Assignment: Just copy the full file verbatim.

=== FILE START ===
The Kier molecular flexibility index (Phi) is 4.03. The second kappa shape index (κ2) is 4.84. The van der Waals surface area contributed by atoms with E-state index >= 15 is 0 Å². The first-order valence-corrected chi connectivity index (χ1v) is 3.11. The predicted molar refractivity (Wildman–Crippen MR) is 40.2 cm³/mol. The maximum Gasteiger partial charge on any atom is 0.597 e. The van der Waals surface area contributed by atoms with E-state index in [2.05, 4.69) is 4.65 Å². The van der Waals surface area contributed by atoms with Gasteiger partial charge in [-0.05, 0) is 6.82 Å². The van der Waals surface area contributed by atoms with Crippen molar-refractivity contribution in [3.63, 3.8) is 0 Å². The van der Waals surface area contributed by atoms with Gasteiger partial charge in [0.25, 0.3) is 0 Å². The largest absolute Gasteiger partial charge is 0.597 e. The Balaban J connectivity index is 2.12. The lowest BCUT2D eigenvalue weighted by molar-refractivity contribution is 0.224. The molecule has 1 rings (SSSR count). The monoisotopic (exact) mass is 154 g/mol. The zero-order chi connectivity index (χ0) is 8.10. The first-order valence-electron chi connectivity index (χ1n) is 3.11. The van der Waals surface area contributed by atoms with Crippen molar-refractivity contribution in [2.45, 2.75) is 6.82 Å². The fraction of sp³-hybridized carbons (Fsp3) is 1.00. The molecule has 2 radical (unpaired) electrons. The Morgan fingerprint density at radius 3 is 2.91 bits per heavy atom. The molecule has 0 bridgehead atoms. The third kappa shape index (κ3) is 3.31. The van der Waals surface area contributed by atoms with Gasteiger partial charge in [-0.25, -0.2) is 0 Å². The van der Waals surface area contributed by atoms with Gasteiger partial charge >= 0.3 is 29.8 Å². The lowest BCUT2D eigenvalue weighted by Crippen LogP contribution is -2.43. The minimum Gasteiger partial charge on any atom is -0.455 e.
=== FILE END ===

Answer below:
The Kier molecular flexibility index (Phi) is 4.03. The second kappa shape index (κ2) is 4.84. The van der Waals surface area contributed by atoms with E-state index >= 15 is 0 Å². The first-order valence-corrected chi connectivity index (χ1v) is 3.11. The predicted molar refractivity (Wildman–Crippen MR) is 40.2 cm³/mol. The maximum Gasteiger partial charge on any atom is 0.597 e. The van der Waals surface area contributed by atoms with E-state index in [2.05, 4.69) is 4.65 Å². The van der Waals surface area contributed by atoms with Gasteiger partial charge in [-0.05, 0) is 6.82 Å². The van der Waals surface area contributed by atoms with Crippen molar-refractivity contribution in [3.63, 3.8) is 0 Å². The van der Waals surface area contributed by atoms with Gasteiger partial charge in [0.25, 0.3) is 0 Å². The largest absolute Gasteiger partial charge is 0.597 e. The Balaban J connectivity index is 2.12. The lowest BCUT2D eigenvalue weighted by molar-refractivity contribution is 0.224. The molecule has 1 rings (SSSR count). The monoisotopic (exact) mass is 154 g/mol. The zero-order chi connectivity index (χ0) is 8.10. The first-order valence-electron chi connectivity index (χ1n) is 3.11. The van der Waals surface area contributed by atoms with Crippen molar-refractivity contribution in [2.45, 2.75) is 6.82 Å². The fraction of sp³-hybridized carbons (Fsp3) is 1.00. The molecule has 2 radical (unpaired) electrons. The Morgan fingerprint density at radius 3 is 2.91 bits per heavy atom. The molecule has 0 bridgehead atoms. The third kappa shape index (κ3) is 3.31. The van der Waals surface area contributed by atoms with Gasteiger partial charge in [-0.25, -0.2) is 0 Å². The van der Waals surface area contributed by atoms with Gasteiger partial charge >= 0.3 is 29.8 Å². The lowest BCUT2D eigenvalue weighted by Crippen LogP contribution is -2.43. The minimum Gasteiger partial charge on any atom is -0.455 e.